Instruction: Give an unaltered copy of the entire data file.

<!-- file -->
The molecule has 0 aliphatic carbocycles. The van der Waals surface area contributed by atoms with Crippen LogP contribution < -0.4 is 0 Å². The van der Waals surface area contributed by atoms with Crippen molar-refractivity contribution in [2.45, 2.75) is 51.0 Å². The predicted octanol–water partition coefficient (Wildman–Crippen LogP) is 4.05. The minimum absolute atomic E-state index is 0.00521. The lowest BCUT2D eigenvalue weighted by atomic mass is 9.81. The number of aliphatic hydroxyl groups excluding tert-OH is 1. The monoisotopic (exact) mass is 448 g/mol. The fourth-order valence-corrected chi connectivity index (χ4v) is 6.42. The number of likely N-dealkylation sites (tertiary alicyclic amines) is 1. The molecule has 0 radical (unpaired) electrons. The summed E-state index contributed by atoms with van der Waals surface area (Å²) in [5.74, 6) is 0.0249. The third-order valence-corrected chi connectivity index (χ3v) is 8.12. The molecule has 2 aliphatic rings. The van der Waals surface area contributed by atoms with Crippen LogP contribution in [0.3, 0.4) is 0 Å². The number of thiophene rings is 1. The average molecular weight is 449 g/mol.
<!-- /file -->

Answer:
The molecule has 0 aliphatic carbocycles. The van der Waals surface area contributed by atoms with Crippen LogP contribution < -0.4 is 0 Å². The van der Waals surface area contributed by atoms with Crippen molar-refractivity contribution in [2.45, 2.75) is 51.0 Å². The predicted octanol–water partition coefficient (Wildman–Crippen LogP) is 4.05. The minimum absolute atomic E-state index is 0.00521. The lowest BCUT2D eigenvalue weighted by atomic mass is 9.81. The number of aliphatic hydroxyl groups excluding tert-OH is 1. The monoisotopic (exact) mass is 448 g/mol. The fourth-order valence-corrected chi connectivity index (χ4v) is 6.42. The number of likely N-dealkylation sites (tertiary alicyclic amines) is 1. The molecule has 0 radical (unpaired) electrons. The summed E-state index contributed by atoms with van der Waals surface area (Å²) in [5.74, 6) is 0.0249. The third-order valence-corrected chi connectivity index (χ3v) is 8.12. The molecule has 2 aliphatic rings. The van der Waals surface area contributed by atoms with Crippen LogP contribution in [0.3, 0.4) is 0 Å². The number of thiophene rings is 1. The average molecular weight is 449 g/mol.